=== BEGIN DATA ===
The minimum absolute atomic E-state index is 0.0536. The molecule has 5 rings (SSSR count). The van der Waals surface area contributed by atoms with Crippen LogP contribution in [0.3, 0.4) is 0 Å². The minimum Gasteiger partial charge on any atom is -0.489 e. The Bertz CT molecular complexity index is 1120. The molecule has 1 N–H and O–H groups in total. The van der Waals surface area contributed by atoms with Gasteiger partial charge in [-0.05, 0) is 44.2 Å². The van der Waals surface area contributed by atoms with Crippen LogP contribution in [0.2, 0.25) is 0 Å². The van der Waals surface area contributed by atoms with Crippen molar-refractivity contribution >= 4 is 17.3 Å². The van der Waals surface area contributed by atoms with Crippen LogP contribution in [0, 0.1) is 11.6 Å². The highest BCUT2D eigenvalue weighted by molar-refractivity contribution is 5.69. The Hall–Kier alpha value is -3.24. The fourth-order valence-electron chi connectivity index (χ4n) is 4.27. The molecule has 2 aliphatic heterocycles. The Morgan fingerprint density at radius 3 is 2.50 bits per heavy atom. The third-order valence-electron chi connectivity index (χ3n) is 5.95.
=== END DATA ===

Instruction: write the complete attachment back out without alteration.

The minimum absolute atomic E-state index is 0.0536. The molecule has 5 rings (SSSR count). The van der Waals surface area contributed by atoms with Crippen LogP contribution in [0.3, 0.4) is 0 Å². The minimum Gasteiger partial charge on any atom is -0.489 e. The Bertz CT molecular complexity index is 1120. The molecule has 1 N–H and O–H groups in total. The van der Waals surface area contributed by atoms with Gasteiger partial charge in [-0.05, 0) is 44.2 Å². The van der Waals surface area contributed by atoms with Crippen LogP contribution in [0.2, 0.25) is 0 Å². The van der Waals surface area contributed by atoms with Crippen molar-refractivity contribution >= 4 is 17.3 Å². The van der Waals surface area contributed by atoms with Crippen LogP contribution in [0, 0.1) is 11.6 Å². The highest BCUT2D eigenvalue weighted by molar-refractivity contribution is 5.69. The Hall–Kier alpha value is -3.24. The fourth-order valence-electron chi connectivity index (χ4n) is 4.27. The molecule has 2 aliphatic heterocycles. The Morgan fingerprint density at radius 3 is 2.50 bits per heavy atom. The third-order valence-electron chi connectivity index (χ3n) is 5.95.